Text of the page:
Kenya plans to address elephant protection
10 February 2015, 10:19
Nairobi - Kenya's wildlife conservationists will meet in Nairobi next week for a national conference to discuss conservation needs and challenges facing elephants in the east Africa nation, organizers said on Monday.
The Kenya Wildlife Service (KWS) said the objectives of Feb. 18- 19 conference will be to monitor and evaluate progress in implementation of the national conservation and management strategy for elephant in Kenya, and explicate synergy in information sharing among the relevant stakeholders.
"The conference will be structured in such a way that presentations by various speakers will be grouped into related topics, namely, elephant ecology, habitat utilization, human- elephant conflict, genetics, illegal off-take and trade," KWS said in a statement released in Nairobi.
According to KWS, the conference is expected achieve new knowledge on elephant conservation and management dynamics, synergy among elephant conservation partners, and a roadmap to the implementation of the national elephant strategy and identification of gaps in knowledge on elephant conservation and management.
KWS and other conservation partners have been implementing initiatives geared towards elephant protection, population expansion, mitigation of human-elephant conflict, and research and monitoring for management, as is outlined in the Conservation and Management Strategy for the Elephant in Kenya 2012-2021.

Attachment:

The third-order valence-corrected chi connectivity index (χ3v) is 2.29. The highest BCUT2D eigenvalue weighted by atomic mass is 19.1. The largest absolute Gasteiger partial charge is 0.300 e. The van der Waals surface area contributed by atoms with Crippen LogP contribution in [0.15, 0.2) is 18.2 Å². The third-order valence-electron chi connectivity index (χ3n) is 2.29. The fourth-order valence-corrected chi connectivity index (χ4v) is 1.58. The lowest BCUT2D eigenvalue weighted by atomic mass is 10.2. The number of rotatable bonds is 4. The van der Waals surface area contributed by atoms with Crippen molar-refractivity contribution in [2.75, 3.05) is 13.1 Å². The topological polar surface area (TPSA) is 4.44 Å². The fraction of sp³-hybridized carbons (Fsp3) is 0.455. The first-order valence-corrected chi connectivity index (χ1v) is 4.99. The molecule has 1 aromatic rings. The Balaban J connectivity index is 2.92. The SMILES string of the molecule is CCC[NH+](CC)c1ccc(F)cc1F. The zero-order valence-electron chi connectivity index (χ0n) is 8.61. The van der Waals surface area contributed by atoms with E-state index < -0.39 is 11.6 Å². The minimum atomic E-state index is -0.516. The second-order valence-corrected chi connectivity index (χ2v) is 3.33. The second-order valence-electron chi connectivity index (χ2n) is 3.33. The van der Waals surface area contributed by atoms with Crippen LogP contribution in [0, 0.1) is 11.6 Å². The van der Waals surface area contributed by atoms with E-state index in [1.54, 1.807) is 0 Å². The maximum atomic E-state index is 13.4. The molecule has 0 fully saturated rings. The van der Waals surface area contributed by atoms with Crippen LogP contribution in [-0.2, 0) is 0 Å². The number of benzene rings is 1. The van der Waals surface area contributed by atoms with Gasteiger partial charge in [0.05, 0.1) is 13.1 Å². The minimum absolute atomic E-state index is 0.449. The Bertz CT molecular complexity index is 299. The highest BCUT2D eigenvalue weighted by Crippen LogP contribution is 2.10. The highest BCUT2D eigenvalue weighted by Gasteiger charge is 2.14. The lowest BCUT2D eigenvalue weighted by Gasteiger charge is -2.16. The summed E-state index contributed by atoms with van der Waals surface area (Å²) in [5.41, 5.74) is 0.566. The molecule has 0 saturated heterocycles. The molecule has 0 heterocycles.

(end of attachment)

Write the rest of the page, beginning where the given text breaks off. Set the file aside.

Also read: KWS decries increased poaching of rhinos and elephants
These initiatives have mostly been implemented independently by each party, with little efforts for synergy, hence reducing the overall positive impact to elephant conservation that could be accrued from a similar magnitude of efforts.
According to the wildlife agency, land use pressure, habitat loss, human elephant conflict and illegal killing for both meat and ivory continue to pose threats to the long-term survival of elephant populations across Africa. Recent research also points to climate change and the increasing frequency of droughts as a major threat to elephant population.
Available evidence from KWS indicates Kenya lost 47 elephants to poaching in year 2007 as compared to 384 in year 2012, and 302 elephants in 2013, though 2014 has seen a significant drop, with 164 elephants being poached in 2014.
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